The Facts of the Case

The plaintiff was picking up an order for her employer at the defendant’s millwork studio. At the time, it was below freezing, and when the plaintiff entered through the front door she noticed that a water spigot had been left open and water was dripping out onto the ground. The water was not quite frozen, but it had formed a mixture of water and ice.

The plaintiff navigated the entrance to the studio without a problem, and when she got inside she told an employee about the hazard. The employee told her to leave out of another rolling door so as to not risk slipping on the ice. The employee explained not to tell anyone that he told her to use that door, because he could get fired for permitting her to use the rolling door.

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Earlier last month, a state appellate court issued a written opinion in a Georgia car accident case brought against the Georgia Department of Transportation (GDOT) by a man who was injured in a single-car accident due to what he claimed was an improperly maintained roadway. The court ultimately rejected the plaintiff’s claim because he failed to follow the procedural requirements stated in the Georgia Tort Claims Act (GTCA) precisely.The case illustrates the importance of having a dedicated and knowledgeable Georgia personal injury attorney that is experienced in pursing compensation from government defendants.

Ante-Litem Notice

Under the GTCA, any plaintiff who plans on bringing a lawsuit against a government entity must follow certain procedural guidelines in order to establish the court’s jurisdiction. Essentially, the government is presumed to be immune from all tort liability. However, the GTCA waives this immunity in certain circumstances if, and only if, the plaintiff complies with the GTCA requirements. If the plaintiff fails to comply with the requirements of the GTCA, then the court will not have power to hear the plaintiff’s case because the government will be immune from liability.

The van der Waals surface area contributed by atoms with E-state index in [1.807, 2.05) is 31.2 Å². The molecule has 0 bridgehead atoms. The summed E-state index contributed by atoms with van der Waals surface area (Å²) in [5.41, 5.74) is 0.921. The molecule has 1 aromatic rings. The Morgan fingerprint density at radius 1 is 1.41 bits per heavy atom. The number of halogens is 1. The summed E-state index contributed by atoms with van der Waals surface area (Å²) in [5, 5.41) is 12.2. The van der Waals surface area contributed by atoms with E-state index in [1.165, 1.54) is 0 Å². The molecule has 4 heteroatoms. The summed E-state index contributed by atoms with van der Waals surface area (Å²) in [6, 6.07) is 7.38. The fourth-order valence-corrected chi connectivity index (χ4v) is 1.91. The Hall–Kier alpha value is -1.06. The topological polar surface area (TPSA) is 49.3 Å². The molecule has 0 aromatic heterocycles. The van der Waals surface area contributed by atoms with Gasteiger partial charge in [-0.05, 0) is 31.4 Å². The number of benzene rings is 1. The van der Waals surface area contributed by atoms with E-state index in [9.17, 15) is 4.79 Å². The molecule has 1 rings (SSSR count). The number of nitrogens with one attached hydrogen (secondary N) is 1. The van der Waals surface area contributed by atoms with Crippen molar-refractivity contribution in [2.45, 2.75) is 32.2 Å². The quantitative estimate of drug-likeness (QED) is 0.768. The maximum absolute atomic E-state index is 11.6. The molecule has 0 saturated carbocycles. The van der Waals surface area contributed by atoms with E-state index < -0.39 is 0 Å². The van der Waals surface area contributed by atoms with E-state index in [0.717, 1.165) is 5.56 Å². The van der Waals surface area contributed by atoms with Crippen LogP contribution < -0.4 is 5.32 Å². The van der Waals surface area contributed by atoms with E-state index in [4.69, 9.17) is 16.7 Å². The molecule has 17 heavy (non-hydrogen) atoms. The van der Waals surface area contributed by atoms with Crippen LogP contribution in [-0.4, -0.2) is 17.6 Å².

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Earlier this month, a state appellate court issued a written opinion in a Georgia premises liability lawsuit brought by an office manager who slipped and fell after stepping in a puddle of water. The case required the court to determine if the plaintiff’s case against the owner of the building was legally sufficient despite the plaintiff’s own conflicting testimony as to whether it was raining on the day of the accident.Ultimately, the court resolved the conflict in the plaintiff’s testimony against her, and it found that there was no issue of fact that needed to be resolved by a jury. Thus, the court entered judgment in the defendant’s favor.

The Facts of the Case

The plaintiff was an office manager at a tax preparation company that was located in a building owned by the defendant. One day, the plaintiff was the first to enter the office, and as she did so, she slipped on a puddle of water that had gathered near the back office.

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Earlier this month, an appellate court issued a written opinion in a Georgia premises liability lawsuit requiring the court to interpret and discuss the state’s recreational use immunity statute. Ultimately, the court ruled in favor of the defendant landowner, basing its decision on the fact that the accident victim did not pay a fee to enter the stadium.

The Facts of the Case

The plaintiffs took their daughter to a youth football game at the defendant stadium. The admission fee was $2 for adults and children over six years old. However, children under six were free. The plaintiffs paid $2 each for their own admission, and their young daughter was admitted for free.

During the game, the plaintiff’s daughter slipped through a gap in the bleachers and fell approximately 30 feet. As a result of the fall, the plaintiff’s daughter was seriously injured, and the plaintiffs filed a personal injury case against the stadium. The plaintiffs alleged that the stadium was negligent in the construction of the bleachers, allowing for a gap where a small child could slip through.